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Annu Rev Genet. 2009;43:1-24. doi: 10.1146/annurev-genet-102108-134156.

Genetic and epigenetic mechanisms underlying cell-surface variability in protozoa and fungi.

Author information

1
Laboratory for Systems Biology, VIB, B-3001 Leuven, Belgium. kevin.verstrepen@biw.vib-kuleuven.be

Abstract

Eukaryotic microorganisms have evolved ingenious mechanisms to generate variability at their cell surface, permitting differential adherence, rapid adaptation to changing environments, and evasion of immune surveillance. Fungi such as Saccharomyces cerevisiae and the pathogen Candida albicans carry a family of mucin and adhesin genes that allow adhesion to various surfaces and tissues. Trypanosoma cruzi, T. brucei, and Plasmodium falciparum likewise contain large arsenals of different cell surface adhesion genes. In both yeasts and protozoa, silencing and differential expression of the gene family results in surface variability. Here, we discuss unexpected similarities in the structure and genomic location of the cell surface genes, the role of repeated DNA sequences, and the genetic and epigenetic mechanisms-all of which contribute to the remarkable cell surface variability in these highly divergent microbes.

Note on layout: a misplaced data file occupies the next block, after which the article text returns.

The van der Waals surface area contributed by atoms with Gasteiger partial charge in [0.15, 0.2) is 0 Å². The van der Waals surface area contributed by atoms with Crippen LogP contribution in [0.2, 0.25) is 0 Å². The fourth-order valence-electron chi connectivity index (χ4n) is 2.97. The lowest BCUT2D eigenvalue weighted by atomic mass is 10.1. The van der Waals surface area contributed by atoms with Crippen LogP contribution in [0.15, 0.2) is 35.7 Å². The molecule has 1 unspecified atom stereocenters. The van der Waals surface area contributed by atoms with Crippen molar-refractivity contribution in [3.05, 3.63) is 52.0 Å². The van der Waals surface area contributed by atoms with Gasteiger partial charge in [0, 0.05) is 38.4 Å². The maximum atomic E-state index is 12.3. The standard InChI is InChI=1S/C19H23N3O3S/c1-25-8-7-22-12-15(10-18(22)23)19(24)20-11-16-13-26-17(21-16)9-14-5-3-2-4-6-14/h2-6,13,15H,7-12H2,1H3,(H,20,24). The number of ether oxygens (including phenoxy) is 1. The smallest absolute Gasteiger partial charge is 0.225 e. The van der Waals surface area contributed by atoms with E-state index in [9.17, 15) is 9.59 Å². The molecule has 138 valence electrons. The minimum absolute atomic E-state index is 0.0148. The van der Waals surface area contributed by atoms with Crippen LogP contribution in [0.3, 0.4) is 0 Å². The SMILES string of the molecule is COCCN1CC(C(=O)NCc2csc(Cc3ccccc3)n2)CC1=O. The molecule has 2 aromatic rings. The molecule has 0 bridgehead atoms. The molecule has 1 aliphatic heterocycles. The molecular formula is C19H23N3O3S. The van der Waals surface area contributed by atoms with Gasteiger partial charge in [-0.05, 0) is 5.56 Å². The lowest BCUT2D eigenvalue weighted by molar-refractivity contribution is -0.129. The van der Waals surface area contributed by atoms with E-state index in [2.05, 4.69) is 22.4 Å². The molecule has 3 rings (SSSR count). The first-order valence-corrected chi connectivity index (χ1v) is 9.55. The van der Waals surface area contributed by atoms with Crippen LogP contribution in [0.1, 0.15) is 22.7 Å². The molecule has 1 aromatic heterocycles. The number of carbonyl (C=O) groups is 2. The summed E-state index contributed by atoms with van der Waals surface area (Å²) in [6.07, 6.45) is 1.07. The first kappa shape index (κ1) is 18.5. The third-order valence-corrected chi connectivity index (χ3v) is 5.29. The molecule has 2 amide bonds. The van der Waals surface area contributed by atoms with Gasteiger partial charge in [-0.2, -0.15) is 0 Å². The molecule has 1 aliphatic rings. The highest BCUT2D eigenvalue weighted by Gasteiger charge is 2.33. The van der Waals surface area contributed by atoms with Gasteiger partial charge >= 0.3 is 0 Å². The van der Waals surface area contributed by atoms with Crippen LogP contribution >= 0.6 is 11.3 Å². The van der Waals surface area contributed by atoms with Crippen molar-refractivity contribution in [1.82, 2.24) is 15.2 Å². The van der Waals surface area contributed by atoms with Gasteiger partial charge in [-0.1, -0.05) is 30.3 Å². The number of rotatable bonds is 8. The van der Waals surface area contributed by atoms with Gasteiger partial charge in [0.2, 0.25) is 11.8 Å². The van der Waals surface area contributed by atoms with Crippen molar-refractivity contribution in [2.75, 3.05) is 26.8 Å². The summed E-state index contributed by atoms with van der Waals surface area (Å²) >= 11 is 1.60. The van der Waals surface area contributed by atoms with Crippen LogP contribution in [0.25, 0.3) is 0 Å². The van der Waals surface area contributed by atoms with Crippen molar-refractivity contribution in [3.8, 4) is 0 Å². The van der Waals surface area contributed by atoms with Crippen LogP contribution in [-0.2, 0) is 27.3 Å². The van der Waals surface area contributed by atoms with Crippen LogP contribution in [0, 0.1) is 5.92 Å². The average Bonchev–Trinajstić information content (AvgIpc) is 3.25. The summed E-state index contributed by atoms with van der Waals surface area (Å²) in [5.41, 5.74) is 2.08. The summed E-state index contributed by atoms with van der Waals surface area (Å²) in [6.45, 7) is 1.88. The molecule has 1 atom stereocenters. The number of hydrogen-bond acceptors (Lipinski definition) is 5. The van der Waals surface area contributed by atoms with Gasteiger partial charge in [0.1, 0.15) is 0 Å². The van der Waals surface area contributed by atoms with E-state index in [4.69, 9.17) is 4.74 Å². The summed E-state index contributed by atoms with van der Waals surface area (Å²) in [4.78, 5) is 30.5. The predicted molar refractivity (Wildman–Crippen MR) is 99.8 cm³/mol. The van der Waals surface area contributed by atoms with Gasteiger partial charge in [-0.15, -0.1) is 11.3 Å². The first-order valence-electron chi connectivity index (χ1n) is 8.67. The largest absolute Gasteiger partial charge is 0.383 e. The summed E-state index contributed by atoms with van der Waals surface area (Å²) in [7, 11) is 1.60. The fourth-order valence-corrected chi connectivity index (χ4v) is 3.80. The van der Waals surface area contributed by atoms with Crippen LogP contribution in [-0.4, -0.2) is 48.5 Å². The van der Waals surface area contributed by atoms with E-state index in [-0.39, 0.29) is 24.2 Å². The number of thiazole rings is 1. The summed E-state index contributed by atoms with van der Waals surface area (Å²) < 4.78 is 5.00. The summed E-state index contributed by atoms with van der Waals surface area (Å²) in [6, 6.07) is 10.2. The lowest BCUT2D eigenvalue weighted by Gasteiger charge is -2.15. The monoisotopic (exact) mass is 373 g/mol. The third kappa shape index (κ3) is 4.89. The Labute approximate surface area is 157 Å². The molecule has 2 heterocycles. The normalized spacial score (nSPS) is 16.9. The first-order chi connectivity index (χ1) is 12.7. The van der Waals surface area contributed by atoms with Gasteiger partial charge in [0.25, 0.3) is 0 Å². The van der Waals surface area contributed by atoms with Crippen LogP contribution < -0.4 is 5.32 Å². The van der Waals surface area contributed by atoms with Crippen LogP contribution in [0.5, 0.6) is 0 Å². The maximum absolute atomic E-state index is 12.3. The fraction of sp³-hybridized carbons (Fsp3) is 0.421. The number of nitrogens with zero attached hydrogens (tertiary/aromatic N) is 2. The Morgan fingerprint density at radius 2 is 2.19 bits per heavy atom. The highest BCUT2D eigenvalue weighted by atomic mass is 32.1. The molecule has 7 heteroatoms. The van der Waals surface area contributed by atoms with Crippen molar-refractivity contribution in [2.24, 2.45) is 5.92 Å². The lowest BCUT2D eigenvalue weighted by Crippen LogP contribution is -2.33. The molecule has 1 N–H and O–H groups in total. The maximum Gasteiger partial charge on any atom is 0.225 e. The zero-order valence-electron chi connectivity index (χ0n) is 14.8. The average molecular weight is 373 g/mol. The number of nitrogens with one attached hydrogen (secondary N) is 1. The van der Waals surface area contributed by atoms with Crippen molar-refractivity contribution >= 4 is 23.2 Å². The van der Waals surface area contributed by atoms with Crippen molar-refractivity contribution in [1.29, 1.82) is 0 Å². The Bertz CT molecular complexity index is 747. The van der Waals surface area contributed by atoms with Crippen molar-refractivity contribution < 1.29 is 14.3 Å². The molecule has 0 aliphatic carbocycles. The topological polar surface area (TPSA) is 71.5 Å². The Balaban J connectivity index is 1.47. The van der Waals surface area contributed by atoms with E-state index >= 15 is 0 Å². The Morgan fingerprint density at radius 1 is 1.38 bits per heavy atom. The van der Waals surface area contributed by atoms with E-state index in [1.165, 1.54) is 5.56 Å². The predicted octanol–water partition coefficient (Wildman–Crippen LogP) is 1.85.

[Indexed for MEDLINE]

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